Health Canada has recently announced the implementation of its Carriages and Strollers Regulations (SOR/2023-101), which aim to bolster child safety and minimize the risk of injuries associated with the use of these products. The regulations, published in the Canada Gazette, Part II, on June 7, 2023, supersede and replace the previous regulations (SOR/2016-167).
The primary focus of the new regulations is to address potential hazards such as strangulation, entrapment, and the integrity of car seat attachments. By introducing stringent safety measures, Health Canada hopes to reduce the occurrence of injuries in children using carriages and strollers.
Among the key provisions of the new regulations is the inclusion of mechanical requirements. Carriages and strollers must now meet specific criteria outlined in either ASTM F833 (excluding sections 5.3, 5.12, 8, and 9) or sections 6.8 and 6.10 of ASTM F833 in conjunction with ISO 31110 (excluding sections 6, 7, and 10).
Furthermore, the regulations address toxicological concerns by stipulating that carriages or strollers must not contain substances listed in section 3 that may become accessible to a child under reasonably foreseeable circumstances. In cases where a toxic substance is present, the product must comply with at least one of the requirements specified in section 4.
In line with other Canadian regulations, the new standards also encompass applied coating materials and phthalates requirements. Coating materials or stickers used on accessible parts of carriages and strollers must adhere to limitations, such as not exceeding 90 mg/kg total lead, preventing the migration of certain compounds (e.g., antimony, arsenic, cadmium, selenium, barium) exceeding 1000 mg/kg, and containing no more than 10 mg/kg total mercury.
In addition, the regulations outline restrictions on phthalates in vinyl components. Carriages and strollers must not contain more than 1000 mg/kg of di(2-ethylhexyl) phthalate (DEHP), dibutyl phthalate (DBP), or benzyl butyl phthalate (BBP). Furthermore, vinyl parts that could be placed in the mouth of a child under four years of age must not contain more than 1000 mg/kg of diisononyl phthalate (DINP), diisodecyl phthalate (DIDP), or di-n-octyl phthalate (DNOP).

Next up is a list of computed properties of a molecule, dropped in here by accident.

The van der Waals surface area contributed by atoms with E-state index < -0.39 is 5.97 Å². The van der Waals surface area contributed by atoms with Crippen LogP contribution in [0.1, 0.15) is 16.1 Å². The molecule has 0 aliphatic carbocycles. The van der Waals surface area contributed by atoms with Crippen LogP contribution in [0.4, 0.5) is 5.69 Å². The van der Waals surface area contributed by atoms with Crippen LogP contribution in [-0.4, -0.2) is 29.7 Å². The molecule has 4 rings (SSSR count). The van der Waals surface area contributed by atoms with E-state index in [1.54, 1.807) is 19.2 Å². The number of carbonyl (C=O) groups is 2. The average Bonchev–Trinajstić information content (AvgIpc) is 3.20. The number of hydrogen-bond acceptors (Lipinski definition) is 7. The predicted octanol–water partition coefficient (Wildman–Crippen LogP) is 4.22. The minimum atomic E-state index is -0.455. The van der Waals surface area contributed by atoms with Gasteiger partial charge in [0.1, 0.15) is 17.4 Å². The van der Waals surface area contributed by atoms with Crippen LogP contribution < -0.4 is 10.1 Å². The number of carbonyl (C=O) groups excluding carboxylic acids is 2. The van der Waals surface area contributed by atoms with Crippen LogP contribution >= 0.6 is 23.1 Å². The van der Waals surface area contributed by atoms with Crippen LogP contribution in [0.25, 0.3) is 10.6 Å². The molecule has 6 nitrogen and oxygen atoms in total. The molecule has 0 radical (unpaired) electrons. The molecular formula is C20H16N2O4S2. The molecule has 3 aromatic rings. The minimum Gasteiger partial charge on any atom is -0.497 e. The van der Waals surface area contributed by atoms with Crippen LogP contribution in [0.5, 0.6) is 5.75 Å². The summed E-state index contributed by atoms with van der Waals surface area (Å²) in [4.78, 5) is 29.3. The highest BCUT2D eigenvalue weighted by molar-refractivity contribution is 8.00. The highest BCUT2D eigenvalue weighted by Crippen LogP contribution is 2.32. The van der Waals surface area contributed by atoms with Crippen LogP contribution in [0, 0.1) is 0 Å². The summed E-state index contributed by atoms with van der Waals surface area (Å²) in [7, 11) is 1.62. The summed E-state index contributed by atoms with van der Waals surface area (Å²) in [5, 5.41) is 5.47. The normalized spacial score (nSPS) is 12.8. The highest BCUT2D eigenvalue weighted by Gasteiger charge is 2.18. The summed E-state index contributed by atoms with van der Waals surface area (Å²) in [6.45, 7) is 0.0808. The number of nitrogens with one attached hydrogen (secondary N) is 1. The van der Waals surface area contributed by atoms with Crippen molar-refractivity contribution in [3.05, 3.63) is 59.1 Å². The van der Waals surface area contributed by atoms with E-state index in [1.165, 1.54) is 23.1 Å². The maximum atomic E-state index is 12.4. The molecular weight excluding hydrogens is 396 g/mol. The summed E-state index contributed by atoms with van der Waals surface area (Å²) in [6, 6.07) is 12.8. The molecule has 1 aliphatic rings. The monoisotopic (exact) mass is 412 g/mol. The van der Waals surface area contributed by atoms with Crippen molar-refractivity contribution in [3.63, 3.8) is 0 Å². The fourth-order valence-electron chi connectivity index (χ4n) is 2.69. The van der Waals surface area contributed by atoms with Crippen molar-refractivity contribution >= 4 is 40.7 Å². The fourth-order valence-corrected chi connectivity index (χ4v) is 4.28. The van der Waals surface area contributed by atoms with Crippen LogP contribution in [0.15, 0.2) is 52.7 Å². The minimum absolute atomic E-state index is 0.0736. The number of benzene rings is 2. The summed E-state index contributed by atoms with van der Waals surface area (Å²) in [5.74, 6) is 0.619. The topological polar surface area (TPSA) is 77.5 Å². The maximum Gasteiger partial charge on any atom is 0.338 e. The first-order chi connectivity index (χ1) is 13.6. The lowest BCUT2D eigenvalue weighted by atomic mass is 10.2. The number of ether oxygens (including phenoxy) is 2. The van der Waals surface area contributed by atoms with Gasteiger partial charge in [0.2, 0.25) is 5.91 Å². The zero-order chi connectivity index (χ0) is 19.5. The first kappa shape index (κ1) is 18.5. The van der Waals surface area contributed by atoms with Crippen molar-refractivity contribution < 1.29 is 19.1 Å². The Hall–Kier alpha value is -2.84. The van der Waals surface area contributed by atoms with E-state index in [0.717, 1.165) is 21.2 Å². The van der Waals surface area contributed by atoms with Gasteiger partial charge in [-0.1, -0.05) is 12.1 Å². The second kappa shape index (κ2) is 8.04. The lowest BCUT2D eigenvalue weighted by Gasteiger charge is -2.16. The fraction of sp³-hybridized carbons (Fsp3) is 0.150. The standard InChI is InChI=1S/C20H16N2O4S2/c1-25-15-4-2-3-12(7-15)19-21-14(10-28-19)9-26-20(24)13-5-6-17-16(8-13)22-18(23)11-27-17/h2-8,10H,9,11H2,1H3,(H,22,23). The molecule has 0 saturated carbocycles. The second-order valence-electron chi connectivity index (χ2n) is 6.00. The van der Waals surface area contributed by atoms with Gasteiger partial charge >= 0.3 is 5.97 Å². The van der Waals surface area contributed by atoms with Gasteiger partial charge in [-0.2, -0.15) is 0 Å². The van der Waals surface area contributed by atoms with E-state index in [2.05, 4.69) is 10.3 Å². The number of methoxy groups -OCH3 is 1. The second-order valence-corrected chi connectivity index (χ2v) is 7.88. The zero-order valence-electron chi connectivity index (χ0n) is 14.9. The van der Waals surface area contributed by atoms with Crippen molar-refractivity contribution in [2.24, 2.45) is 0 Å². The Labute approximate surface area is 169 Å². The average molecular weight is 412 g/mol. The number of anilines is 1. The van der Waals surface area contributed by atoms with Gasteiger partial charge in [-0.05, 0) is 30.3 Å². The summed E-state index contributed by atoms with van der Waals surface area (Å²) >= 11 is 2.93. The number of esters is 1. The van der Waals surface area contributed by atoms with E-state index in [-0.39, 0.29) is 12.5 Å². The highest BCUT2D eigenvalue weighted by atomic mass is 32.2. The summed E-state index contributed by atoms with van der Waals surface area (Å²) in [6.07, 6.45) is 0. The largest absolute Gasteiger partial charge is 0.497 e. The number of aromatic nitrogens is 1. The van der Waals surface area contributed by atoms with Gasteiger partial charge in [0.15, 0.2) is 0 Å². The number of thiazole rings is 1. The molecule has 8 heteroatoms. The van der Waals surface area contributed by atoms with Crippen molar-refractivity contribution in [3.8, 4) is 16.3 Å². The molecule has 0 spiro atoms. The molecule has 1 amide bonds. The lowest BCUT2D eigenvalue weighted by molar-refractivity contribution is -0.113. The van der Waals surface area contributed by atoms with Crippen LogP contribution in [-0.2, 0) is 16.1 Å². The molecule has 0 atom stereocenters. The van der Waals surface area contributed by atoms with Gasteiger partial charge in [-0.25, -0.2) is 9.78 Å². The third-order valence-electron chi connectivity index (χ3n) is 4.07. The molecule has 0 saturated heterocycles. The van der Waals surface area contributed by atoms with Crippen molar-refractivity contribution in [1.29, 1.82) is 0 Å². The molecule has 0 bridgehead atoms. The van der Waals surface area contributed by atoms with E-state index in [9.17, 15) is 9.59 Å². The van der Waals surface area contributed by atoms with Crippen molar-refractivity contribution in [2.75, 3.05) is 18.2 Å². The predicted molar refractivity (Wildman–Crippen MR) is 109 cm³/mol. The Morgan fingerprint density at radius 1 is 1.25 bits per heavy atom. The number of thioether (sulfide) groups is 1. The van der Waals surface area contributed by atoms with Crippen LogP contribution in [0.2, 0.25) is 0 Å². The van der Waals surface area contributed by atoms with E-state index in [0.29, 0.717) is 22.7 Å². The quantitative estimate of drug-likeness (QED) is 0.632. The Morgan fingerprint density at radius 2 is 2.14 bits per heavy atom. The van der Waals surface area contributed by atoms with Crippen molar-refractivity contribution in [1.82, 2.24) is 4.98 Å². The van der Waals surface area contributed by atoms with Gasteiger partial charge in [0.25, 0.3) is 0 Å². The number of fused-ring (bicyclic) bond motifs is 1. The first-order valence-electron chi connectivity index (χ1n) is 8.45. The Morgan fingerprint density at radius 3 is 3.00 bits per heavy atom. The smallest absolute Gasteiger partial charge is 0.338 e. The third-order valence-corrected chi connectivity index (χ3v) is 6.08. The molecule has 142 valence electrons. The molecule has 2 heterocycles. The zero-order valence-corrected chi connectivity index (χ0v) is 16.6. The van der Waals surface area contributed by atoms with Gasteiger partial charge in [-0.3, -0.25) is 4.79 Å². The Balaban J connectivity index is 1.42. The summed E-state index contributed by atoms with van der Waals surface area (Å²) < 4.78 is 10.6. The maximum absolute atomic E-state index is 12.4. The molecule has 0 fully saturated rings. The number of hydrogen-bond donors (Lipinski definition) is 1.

The regulations also emphasize the importance of providing information and warnings to consumers. Carriages and strollers must meet the specified requirements regarding labeling, instructions, and warnings, as detailed in sections 8 to 17.
To facilitate a smooth transition, the new regulations allow for a 180-day period, beginning June 7, 2023, during which products compliant with the previous regulations (SOR/2016-167) may continue to be manufactured, imported, advertised, and sold in Canada.
Health Canada's Carriages and Strollers Regulations (SOR/2023-101) reflect efforts to align with international standards for mechanical requirements while maintaining consistency with other Canadian regulations pertaining to toxicological concerns, applied coating materials, and phthalates limitations. With these updated regulations in place, parents and caregivers can have greater confidence in the safety of carriages and strollers available in the Canadian market.SMORE INFO ON www.sgs.com